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What is an OLED TV?

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  • Written By: Ken Black
  • Edited By: Bronwyn Harris
  • Last Modified Date: 05 November 2016
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An OLED (organic light-emitting diode) TV is a television set that is based on an entirely new display technology. Among its many benefits are increased clarity and durability over other types of television display technologies currently on the market such as plasma and LCDs. The OLED TV first became available for mass market purchase in 2008 and is projected to gain market share well into future years.

There are a number of benefits listed for an OLED TV. They have a very high contrast ratio, as high as 1 million to one. This produces very vibrant, natural colors. Also, because no backlight is needed the set is very energy efficient, requiring perhaps 40 percent of the power of a plasma set. In addition, it has higher refresh rates than an LCD television, meaning that motion blur is not an issue.

In some ways, an OLED TV may combine the very best of the two main flat screen TV technologies currently on the market. It has the vibrant picture of the LCD with the natural colors and refresh rates of the plasma. However, the OLED TVs that will be coming out are even much thinner and lighter than anything currently on the market.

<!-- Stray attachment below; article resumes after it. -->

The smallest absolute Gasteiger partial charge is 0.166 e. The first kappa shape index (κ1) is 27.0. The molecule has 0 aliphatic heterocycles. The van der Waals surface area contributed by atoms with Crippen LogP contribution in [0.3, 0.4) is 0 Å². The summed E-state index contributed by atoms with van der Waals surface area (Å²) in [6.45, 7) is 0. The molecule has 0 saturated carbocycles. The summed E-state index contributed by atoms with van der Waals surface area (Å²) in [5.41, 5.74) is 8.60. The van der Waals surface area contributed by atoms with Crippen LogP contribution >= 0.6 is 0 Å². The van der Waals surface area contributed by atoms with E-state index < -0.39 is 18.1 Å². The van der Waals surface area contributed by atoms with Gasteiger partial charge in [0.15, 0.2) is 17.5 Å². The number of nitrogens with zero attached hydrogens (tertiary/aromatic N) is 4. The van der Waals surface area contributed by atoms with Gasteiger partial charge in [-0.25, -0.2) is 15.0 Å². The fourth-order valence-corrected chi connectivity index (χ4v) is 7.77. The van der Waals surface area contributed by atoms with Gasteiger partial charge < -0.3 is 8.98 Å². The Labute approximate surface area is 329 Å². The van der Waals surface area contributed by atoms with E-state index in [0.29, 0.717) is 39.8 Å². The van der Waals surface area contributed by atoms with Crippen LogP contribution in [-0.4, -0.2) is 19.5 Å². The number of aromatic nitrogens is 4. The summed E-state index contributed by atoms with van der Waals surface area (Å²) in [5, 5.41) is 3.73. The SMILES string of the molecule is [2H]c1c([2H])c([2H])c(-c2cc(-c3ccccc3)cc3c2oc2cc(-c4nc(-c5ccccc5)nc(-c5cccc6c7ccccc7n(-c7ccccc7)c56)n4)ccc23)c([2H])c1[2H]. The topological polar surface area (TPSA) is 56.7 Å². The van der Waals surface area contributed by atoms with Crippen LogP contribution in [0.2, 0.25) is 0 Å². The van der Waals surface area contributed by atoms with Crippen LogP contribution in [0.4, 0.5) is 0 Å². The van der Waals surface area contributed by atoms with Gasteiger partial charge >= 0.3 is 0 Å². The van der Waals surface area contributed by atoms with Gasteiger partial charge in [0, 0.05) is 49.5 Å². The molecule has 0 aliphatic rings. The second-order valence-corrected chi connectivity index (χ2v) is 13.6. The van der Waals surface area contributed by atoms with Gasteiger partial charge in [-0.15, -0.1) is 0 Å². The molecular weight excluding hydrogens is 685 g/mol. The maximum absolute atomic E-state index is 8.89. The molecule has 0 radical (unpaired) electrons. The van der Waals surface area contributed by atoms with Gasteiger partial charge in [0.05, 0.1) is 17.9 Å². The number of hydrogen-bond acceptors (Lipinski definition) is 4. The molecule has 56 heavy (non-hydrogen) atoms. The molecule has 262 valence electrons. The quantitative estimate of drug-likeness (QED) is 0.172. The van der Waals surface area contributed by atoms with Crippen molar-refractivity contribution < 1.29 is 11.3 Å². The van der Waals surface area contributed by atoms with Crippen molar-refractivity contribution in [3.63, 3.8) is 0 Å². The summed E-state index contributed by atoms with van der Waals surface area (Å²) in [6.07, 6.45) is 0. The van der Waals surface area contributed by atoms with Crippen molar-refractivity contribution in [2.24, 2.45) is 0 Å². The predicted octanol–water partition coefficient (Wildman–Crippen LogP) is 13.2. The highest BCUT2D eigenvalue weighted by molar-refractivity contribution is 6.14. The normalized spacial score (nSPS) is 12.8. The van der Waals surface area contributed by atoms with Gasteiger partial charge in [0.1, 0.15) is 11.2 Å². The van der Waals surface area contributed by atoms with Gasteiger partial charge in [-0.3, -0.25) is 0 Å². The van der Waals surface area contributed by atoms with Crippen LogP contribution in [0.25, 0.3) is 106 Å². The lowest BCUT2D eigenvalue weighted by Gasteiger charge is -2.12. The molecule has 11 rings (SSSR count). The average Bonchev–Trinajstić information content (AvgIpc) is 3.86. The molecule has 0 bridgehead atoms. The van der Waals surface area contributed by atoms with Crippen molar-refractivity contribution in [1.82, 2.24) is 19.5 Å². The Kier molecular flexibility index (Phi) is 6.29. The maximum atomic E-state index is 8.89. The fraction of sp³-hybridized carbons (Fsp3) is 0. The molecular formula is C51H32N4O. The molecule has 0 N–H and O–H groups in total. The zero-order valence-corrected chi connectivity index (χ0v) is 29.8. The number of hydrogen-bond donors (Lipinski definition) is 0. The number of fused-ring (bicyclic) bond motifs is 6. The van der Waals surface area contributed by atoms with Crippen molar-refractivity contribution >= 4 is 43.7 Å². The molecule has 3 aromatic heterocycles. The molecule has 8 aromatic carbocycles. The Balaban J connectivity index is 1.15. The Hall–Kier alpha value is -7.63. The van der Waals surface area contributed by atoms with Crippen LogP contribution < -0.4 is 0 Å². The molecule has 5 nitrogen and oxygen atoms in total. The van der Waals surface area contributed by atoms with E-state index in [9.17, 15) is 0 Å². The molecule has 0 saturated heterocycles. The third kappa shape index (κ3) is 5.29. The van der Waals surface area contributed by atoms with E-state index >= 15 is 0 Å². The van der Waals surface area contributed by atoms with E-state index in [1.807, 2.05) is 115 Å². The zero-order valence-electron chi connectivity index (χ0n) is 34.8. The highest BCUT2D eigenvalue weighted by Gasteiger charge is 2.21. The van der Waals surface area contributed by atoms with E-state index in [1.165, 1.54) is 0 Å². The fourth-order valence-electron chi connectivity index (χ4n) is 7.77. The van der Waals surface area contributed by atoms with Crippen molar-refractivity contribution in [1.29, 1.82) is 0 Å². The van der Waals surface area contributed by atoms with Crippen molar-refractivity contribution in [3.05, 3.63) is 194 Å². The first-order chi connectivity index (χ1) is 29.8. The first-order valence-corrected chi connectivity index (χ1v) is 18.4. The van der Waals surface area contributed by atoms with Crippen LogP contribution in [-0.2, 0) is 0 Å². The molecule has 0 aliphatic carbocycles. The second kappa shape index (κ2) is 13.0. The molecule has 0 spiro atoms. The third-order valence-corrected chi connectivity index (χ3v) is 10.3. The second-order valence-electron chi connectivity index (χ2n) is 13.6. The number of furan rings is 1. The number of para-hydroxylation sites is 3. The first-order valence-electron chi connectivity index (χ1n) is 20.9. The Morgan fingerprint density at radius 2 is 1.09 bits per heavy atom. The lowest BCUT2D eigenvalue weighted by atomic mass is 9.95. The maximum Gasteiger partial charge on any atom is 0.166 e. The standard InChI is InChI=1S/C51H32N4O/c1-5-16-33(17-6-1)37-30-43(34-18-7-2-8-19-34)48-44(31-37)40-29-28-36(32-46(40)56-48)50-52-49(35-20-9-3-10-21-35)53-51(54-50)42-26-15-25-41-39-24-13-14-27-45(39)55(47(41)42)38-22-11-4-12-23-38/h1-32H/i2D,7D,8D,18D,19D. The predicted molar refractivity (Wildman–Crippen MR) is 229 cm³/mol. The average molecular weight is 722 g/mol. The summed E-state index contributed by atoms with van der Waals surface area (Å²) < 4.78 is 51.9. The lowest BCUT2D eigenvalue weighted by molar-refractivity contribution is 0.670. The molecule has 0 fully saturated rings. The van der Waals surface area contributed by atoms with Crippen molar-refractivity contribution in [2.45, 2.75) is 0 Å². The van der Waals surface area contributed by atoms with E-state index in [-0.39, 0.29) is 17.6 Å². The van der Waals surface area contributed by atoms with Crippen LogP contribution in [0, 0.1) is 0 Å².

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One of the limiting factors of the OLED TV is its size. While larger sizes are beginning to be manufactured, most on the market do not exceed 12 inches (30 cm). While there have been some OLED TV models that have been made in larger sizes, most of those are prototypes that have mainly been seen at electronics convention shows.

Another limiting factor for the OLED TV technology is the price of those models currently on the market. Even the 12-inch (30 cm) model still costs nearly $2,000 US Dollars (USD). This price is expected to rapidly decrease as the technology becomes more prevalent. As with any emerging technology, the most expensive models are those which first hit the market.

Some electronics enthusiasts have made some very big promises concerning OLED TV technology. For example, some predict the hardware will be so thin and flexible that the entire television set can be rolled up and transported to another location. While this has yet to be realized, the lack of a backlight means flexible materials may be able to be used in an OLED TV. However, the televisions are extremely thin. Some are only 1.1 inches (3 mm) thin.

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